Now is the time newly graduated doctors begin postgraduate training in B.C. hospitals. For the first time, some internal medicine and emergency medicine residents will complete their entire training in communities outside of Vancouver.
As a child, Jess Paul spent many long hours at BC Children’s Hospital watching intently from the bedside as doctors and nurses cared for her brother. Amid the busy hospital wards and the unfortunate circumstances of family illness, Paul dreamed of becoming a doctor, and one day helping patients and families, like her own, overcome illness.
On July 1, Paul, an Abbotsford native, donned her long white coat, and set out through the labyrinthine halls of Royal Columbian Hospital on her way to see her first patient.
“The first time I saw one of my patients I said, ‘Hello Mr. So-and-So, my name is Jess. I mean, ur, Dr. Paul, but you can call me Jess,’” says Paul.
Though the title may seem awkward to Paul, she has turned her childhood dreams into reality, as a resident in UBC’s new Emergency Medicine Program based in the Fraser Health region.
Such postgraduate programs are central to the UBC Faculty of Medicine’s vision for transforming the landscape of medical education in B.C. by increasing the number of doctors in training, and placing trainees in communities where doctors are needed most. In 2013, a number of new community-based residency programs have opened their doors, including emergency medicine and internal medicine in Victoria, as well as family medicine in Comox.
“There’s a great need for more emergency physicians. If we were to try to train all of those physicians at VGH, there’s a lack of room for them to get the learning experiences they need.” Dr. Caroline Tyson.
“We feel it is important for our postgraduate residents to be exposed to the unique aspects of various communities across B.C.,” says Dr. Roger Wong, associate dean of postgraduate medical education. “We also feel that when doctors are trained in those communities there is an increased likelihood that they will choose to remain in those communities thereafter.”
Though residents in emergency medicine and internal medicine have long completed rotations in hospitals across the province, the launch of these new programs mark the first time their entire training will be spent in a community outside of Vancouver. Dr. Caroline Tyson, Fraser Emergency Medicine program director, sees this as a win-win for the communities and learners.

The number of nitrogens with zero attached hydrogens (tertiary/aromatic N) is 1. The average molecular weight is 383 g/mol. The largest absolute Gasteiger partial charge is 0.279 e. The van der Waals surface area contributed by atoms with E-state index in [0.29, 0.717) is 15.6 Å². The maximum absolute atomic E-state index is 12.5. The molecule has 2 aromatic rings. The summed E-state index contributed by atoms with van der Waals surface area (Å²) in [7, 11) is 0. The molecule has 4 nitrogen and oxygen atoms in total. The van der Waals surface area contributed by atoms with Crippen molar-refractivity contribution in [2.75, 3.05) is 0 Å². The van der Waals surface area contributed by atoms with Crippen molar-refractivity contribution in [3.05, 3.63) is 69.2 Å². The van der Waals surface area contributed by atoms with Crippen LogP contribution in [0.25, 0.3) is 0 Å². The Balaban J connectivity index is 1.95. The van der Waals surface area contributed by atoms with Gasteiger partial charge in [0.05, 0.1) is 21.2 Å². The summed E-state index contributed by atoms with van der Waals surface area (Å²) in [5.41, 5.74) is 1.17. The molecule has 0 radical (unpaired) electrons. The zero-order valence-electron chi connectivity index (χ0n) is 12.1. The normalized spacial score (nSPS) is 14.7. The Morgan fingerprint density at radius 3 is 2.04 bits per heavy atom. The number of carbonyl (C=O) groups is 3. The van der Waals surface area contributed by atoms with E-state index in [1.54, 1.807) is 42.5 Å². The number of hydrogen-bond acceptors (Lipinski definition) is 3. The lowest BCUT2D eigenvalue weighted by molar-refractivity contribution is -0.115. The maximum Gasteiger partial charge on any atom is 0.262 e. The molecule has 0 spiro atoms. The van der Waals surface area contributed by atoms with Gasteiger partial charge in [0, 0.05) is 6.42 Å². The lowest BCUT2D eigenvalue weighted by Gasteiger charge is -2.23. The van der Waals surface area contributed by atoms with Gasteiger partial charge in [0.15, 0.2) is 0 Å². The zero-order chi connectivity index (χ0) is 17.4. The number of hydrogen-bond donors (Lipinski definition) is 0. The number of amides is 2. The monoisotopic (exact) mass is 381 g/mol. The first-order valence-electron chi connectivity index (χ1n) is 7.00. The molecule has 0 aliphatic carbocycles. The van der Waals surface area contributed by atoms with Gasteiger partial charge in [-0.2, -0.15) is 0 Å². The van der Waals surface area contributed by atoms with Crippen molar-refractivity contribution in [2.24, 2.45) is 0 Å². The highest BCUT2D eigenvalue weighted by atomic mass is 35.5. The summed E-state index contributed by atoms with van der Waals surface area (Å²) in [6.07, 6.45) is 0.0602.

“There’s a great need for more emergency physicians. If we were to try to train all of those physicians at VGH, there’s a lack of room for them to get the learning experiences they need,” says Tyson. “At the same time, we have excellent facilities throughout the province, including Royal Columbian and Fraser Health, so the idea of distributing that learning across sites is a way of dealing with the physical space constraints and still having the well-established UBC program be the template for the teaching.”
Margaret Zhang had such a positive experience at Royal Columbian Hospital as a medical student that she chose to return there as part of the Fraser Emergency Medicine program.
“I found that I really enjoyed the people who worked here, the collegiality stood out for me,” says Zhang. “I felt the hospital had a good balance: you have a lot of patients, and you get to see a lot of pathology, but you also get attention from your staff, and I felt like there was a good emphasis on education and working as a team.”
Though only a few weeks into their program, Paul and Zhang’s learning has ranged from navigating the complexities of hospital forms and logistics to the nuances of communicating across cultures with patients and family members from the many ethnic backgrounds that make the Fraser Valley so diverse.
They’re also learning about the rigours of the emergency room.
“When you’re on call for 24 hours, that’s the most compact, greatest learning you can get,” says Paul. “So I have learned so many things so far, and I’m excited to learn more.”